New Mexico Music Educators Association (NMMEA) represents over 500 music educators and over 50,000 students in the state of New Mexico.
We are deeply concerned about the inequities of students being allowed to participate in contact sports and other high-risk activities but not permitted to sing or play wind instruments when there is scientific data to support being able to do so with minimal risk.
Also confusing is the report that venues may offer live music at their establishments, but students may not rehearse in person, even with extreme mitigation techniques.
Additionally, the current New Mexico guidelines allow singing in houses of worship. Why can’t the same be done for schools where the average age of attendance is much younger?
The state has said repeatedly that they are making decisions on reinstatement of activities based on science; however, it appears that science is being ignored when it comes to making decisions regarding music education.
NMMEA is not taking a stand on the issue of reopening schools, as this needs to be a decision of the local school board; however, if a district chooses to re-open, we feel it is inequitable not to allow the playing of wind instruments and singing in the classroom.
We urgently plead that the current science be considered and the current Public Education Department guidelines prohibiting in-person playing of wind instruments and singing at all instructional levels (K-12) be amended.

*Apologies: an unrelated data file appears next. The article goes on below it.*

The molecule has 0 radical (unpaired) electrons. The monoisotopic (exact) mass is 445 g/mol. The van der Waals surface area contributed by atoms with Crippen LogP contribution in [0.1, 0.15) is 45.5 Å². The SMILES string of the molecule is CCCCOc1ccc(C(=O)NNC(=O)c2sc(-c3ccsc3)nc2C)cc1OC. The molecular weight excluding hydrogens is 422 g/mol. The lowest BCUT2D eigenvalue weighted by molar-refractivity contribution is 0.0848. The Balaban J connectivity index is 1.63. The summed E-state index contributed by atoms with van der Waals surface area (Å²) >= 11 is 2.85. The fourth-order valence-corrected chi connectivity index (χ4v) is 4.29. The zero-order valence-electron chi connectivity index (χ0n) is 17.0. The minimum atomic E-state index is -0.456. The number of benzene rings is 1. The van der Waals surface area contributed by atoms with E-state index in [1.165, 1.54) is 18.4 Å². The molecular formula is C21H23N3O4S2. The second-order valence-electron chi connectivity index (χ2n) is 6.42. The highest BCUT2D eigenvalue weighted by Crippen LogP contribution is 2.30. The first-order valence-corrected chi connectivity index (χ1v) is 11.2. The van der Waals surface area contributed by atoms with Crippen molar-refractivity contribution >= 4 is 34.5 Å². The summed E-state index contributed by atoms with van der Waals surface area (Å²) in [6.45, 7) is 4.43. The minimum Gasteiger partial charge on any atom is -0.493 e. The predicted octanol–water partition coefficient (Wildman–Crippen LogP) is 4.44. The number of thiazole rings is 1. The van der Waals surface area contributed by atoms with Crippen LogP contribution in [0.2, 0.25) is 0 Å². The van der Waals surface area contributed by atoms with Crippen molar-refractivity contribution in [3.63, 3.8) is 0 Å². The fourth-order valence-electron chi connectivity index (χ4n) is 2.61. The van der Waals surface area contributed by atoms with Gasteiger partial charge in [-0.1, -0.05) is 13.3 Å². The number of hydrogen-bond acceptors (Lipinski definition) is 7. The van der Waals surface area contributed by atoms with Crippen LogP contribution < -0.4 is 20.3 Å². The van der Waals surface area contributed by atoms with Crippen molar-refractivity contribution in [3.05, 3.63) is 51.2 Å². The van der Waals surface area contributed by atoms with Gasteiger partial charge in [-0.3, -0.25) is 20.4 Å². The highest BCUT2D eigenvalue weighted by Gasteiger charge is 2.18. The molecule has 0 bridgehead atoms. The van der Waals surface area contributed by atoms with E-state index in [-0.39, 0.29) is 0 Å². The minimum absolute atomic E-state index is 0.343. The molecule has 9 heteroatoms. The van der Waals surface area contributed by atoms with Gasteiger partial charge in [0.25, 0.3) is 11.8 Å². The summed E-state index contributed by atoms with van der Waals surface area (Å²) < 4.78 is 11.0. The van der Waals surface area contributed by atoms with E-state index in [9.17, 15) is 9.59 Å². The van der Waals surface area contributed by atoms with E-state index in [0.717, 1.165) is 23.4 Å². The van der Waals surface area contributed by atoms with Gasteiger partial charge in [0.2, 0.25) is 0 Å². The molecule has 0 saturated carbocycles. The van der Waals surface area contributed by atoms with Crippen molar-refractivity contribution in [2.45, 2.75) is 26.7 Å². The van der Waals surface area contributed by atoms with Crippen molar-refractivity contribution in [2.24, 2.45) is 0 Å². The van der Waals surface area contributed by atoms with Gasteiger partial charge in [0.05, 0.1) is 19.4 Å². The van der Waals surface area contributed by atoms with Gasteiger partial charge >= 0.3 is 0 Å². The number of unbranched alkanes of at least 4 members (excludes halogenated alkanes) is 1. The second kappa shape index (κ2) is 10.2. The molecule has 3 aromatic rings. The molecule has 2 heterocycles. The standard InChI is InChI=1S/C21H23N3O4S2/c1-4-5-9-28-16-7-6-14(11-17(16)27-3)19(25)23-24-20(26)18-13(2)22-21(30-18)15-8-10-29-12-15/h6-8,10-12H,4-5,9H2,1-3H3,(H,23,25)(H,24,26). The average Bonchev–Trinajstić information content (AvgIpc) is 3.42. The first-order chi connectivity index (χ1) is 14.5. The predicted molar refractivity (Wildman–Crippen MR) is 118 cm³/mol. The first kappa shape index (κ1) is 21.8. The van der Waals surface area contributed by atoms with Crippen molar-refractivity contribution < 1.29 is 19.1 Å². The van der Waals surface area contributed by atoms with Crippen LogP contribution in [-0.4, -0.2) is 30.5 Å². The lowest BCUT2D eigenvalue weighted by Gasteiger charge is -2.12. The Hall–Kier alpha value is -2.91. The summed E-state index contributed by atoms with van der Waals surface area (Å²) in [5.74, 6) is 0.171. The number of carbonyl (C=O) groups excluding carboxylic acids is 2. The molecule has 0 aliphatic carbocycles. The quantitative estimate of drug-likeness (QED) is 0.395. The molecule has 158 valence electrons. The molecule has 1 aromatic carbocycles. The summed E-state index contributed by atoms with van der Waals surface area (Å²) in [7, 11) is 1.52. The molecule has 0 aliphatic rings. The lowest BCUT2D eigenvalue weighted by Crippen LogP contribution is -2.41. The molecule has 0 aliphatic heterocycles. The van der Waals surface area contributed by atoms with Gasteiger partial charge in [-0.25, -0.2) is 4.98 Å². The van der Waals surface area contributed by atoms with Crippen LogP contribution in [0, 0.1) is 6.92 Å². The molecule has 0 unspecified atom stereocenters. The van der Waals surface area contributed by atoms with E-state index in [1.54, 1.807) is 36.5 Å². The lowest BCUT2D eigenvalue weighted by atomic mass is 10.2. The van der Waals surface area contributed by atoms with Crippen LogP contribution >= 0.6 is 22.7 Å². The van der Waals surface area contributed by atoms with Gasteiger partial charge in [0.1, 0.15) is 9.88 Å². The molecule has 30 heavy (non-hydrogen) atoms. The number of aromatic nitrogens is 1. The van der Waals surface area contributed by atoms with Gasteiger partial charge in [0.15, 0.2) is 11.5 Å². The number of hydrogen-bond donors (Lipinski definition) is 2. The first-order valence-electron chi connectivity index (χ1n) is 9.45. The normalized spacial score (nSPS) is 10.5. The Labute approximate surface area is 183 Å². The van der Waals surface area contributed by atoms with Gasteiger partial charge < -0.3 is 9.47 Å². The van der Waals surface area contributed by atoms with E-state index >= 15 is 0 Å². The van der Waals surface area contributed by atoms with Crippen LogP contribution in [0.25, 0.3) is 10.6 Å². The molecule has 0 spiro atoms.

An international coalition of arts organizations sponsored the Performing Arts Aerosol Study (nfhs.org) to specifically examine aerosols that are generated while singing, playing wind instruments, speaking, acting and dancing. The study concluded that if music participants apply specific mitigation strategies such as masking, bell covers, 6-foot social distancing, reduced rehearsal time and increased ventilation, aerosol emission can be reduced between 60-90 percent.
Understanding that aerosols are the main vehicle for transmitting COVID, we are confident that the data from this study can shed clarity on the safety of singing and playing of wind instruments. Additionally, the U.S. Centers for Disease Control and Prevention refer to this study and these mitigation strategies in their newly released K-12 Schools Mitigation Tool Kit (page 34).
NMMEA has attempted to navigate the proper channels of communication and has offered to work alongside the PED and Department of Health, but our efforts have been dismissed.
From our communication, our understanding is that the restriction on in-person singing and playing of wind instruments is based upon a news article that referenced a church choir rehearsal in Washington in March 2020. This rehearsal, where many people — average age 69 years — were presumed to be infected, involving 61 members not wearing masks, spaced 6-10 inches apart, rehearsing for over an hour and sharing snacks is in no way representative of the current suggested mitigation techniques or what NMMEA endorses.
Neil Swapp,
Executive director, NMMEA
Amy Williams,
President, NMMEA